Al Jazeera Centre for Studies and Al Jazeera Mubasher hosted a web conference entitled “Africa: Challenges in a Changing World” on Wednesday and Thursday, 29 and 30 June 2022. It was attended by a group of researchers and experts in African affairs and moderated by Al Jazeera Mubasher presenters Rawaa Augé and Salem Almahroukey.
Over the course of two days, the conference discussed the political and economic challenges that the continent faces, like military coups that have increased in recent years, causing instability in several countries, and the economic implications of the global coronavirus pandemic and the Russian war on Ukraine as well as chronic crises that the continent has been suffering from such as corruption, border disputes, the spread of armed groups, and the inability to invest in the vast natural and human resources it has. It also discussed the ways of dealing with them.
Moreover, the webinar discussed the frantic international competition over Africa and the opportunities and challenges it could lead to. It concluded with a discussion about the reality and prospects of Arab-African relations and how they can be strengthened.
Wariness of the policy of axes
The conference argued that Africa is facing a number of critical challenges, including international polarisation; a new Cold War; the growing conflict between major powers over influence and dominance, the acquisition of wealth, and the imposition of agendas by force; and the attempt to dismantle the unipolar world order to establish a multipolar order in which China and Russia will have new positions. In this regard, the speakers warned the continent’s states and governments of polarisation and bias towards any parties, stressing the importance of staying away from the policy of axes that had previously divided the world between the communist camp and the capitalist camp. They also said that African states can turn this conflict and competition into an opportunity that will benefit them if they know how to manage their foreign relations with the competing poles in order to serve their interests, and if they invest in their natural and human resources and vital strategic location.
In this context, the speakers reviewed the comparative advantage of each of the parties to the international competition – such as China, Russia and the West – and how it can be benefitted from. They pointed out that what Russia offers in terms of security support to the African regimes that are loyal to it is not a free service, but a reward for their loyalty and animosity towards the West, which in the long run, harms the interests, security and stability of Africa.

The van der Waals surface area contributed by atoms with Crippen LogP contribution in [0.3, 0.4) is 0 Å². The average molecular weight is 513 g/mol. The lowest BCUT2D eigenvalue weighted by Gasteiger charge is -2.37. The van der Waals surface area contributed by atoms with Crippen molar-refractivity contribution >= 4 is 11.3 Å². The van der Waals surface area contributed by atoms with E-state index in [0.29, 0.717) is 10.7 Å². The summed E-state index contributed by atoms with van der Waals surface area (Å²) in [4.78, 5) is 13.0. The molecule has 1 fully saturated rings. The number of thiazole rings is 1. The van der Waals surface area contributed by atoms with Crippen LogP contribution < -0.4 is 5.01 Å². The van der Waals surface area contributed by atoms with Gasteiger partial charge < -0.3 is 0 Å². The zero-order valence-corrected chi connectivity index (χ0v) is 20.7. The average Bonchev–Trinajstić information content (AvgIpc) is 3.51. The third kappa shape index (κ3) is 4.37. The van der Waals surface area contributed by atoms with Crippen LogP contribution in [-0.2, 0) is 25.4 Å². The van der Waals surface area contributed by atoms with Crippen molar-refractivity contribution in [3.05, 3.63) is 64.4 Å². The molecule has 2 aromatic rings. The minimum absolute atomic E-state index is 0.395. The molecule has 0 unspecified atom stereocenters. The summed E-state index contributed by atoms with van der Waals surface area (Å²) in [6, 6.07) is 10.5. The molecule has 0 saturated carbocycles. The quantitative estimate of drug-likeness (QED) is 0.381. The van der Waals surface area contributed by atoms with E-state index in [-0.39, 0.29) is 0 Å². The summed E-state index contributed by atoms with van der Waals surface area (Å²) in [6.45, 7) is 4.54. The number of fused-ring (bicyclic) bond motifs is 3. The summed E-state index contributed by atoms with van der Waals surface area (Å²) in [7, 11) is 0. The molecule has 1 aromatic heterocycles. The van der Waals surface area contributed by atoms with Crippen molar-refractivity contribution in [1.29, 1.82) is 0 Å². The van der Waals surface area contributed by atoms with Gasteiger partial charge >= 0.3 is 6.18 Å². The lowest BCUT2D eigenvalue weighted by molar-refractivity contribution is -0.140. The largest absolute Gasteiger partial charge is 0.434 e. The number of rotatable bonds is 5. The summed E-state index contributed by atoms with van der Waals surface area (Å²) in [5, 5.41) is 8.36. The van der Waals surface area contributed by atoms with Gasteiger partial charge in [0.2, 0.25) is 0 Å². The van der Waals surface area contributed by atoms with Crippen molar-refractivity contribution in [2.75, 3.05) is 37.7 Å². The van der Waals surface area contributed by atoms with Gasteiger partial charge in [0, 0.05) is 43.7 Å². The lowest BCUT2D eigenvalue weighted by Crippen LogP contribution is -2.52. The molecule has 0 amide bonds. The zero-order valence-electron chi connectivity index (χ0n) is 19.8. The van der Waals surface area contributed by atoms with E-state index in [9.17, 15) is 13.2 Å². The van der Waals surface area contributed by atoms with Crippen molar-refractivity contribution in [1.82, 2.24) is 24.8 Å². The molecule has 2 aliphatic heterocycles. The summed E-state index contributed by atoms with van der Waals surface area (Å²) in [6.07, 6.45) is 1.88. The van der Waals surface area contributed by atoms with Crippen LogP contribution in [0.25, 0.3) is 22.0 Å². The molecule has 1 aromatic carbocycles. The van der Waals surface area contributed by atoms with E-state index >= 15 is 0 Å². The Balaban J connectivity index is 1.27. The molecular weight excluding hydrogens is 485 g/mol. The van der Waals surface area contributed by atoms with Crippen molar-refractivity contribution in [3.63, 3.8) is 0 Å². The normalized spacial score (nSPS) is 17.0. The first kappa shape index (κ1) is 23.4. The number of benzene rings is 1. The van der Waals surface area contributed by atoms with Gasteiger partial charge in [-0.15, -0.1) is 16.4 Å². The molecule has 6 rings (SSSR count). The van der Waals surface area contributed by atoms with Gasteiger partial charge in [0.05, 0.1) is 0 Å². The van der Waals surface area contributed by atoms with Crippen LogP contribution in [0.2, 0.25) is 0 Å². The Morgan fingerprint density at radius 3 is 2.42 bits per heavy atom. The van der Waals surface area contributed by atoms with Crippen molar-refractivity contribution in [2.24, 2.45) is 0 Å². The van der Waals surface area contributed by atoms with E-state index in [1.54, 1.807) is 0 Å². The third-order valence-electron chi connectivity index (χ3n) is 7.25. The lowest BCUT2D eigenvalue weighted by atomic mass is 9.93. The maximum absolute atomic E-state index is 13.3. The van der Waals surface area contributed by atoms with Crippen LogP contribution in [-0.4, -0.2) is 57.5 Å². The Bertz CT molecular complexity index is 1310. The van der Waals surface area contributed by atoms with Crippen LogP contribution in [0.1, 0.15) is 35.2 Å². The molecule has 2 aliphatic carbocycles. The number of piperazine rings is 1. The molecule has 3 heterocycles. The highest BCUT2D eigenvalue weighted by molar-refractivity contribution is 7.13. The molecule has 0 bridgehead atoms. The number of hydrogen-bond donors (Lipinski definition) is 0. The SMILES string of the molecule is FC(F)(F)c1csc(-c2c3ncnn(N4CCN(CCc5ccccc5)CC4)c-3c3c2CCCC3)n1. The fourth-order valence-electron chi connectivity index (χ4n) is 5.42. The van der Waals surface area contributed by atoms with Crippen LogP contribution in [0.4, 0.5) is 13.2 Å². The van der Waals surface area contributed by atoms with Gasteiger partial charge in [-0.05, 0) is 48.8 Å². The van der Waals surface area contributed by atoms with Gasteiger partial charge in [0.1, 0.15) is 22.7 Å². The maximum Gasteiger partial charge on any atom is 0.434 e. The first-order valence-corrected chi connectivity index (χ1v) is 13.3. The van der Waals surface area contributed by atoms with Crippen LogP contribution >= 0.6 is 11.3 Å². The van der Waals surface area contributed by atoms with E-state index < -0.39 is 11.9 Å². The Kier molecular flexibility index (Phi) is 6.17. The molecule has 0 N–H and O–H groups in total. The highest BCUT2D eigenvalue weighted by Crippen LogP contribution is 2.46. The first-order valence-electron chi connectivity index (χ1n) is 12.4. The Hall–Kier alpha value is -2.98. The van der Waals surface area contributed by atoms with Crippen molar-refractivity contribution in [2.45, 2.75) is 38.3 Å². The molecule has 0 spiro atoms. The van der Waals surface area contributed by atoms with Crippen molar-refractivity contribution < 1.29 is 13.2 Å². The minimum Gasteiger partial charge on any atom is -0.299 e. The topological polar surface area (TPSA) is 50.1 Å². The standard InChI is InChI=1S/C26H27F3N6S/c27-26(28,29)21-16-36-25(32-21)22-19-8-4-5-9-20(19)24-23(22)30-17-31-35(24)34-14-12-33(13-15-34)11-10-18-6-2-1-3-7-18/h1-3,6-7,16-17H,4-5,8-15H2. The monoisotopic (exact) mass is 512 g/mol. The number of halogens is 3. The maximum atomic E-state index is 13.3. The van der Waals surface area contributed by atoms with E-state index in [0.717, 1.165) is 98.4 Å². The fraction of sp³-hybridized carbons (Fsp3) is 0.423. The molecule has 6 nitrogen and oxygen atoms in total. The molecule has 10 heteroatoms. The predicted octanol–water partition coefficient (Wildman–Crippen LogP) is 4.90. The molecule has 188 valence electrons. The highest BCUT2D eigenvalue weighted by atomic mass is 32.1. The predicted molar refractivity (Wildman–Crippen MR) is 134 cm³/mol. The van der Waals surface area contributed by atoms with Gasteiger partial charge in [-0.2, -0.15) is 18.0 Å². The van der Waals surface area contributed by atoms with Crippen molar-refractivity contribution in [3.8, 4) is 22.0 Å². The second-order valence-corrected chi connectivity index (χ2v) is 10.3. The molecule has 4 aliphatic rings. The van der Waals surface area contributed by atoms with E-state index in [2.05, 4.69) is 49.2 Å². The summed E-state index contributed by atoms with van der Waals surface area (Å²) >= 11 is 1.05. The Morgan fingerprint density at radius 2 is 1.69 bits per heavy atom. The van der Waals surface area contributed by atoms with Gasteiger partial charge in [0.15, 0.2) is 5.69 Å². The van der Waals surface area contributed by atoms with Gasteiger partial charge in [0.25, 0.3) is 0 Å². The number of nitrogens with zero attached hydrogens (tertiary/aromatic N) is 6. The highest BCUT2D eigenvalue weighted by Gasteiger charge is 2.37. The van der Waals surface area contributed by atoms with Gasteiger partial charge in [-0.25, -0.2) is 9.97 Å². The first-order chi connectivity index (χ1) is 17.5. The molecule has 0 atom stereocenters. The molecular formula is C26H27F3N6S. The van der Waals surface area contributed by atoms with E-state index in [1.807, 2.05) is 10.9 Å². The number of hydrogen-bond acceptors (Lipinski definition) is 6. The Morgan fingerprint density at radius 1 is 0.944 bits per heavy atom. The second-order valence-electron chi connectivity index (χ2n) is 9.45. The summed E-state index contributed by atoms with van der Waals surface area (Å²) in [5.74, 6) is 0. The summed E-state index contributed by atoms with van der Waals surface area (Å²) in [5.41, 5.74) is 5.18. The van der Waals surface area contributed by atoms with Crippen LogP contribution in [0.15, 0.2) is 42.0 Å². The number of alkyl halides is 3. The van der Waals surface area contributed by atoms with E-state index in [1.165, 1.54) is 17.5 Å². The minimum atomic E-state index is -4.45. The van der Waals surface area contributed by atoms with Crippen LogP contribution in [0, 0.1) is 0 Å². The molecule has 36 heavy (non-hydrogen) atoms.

They also pointed out the importance of caution against the excessiveness of Chinese commercial debts, asserting that these debts have political, security and military costs, the impact of which will be evident in the future. In addition, they emphasized the importance of benefiting from Chinese funding for the improvement of infrastructure while preventing it from becoming a tool for political dependency as well as the transparency of and supervision of awarding bids for Chinese projects and deals in order to prevent corruption.
The speakers also drew attention to the danger of relying entirely on Russia and China due to their tendency towards authoritarianism and totalitarian rule, and thus the possibility that it will pass on to the African countries that support them.
Additionally, the speakers made a comparison between China and Russia on the one hand and Western countries on the other. Although they acknowledged the double standards of Western freedom, democracy and standards of good governance, they stressed the urgent need of African countries for these values and the importance of adopting them regardless of their source.
A position for Africa in the new world order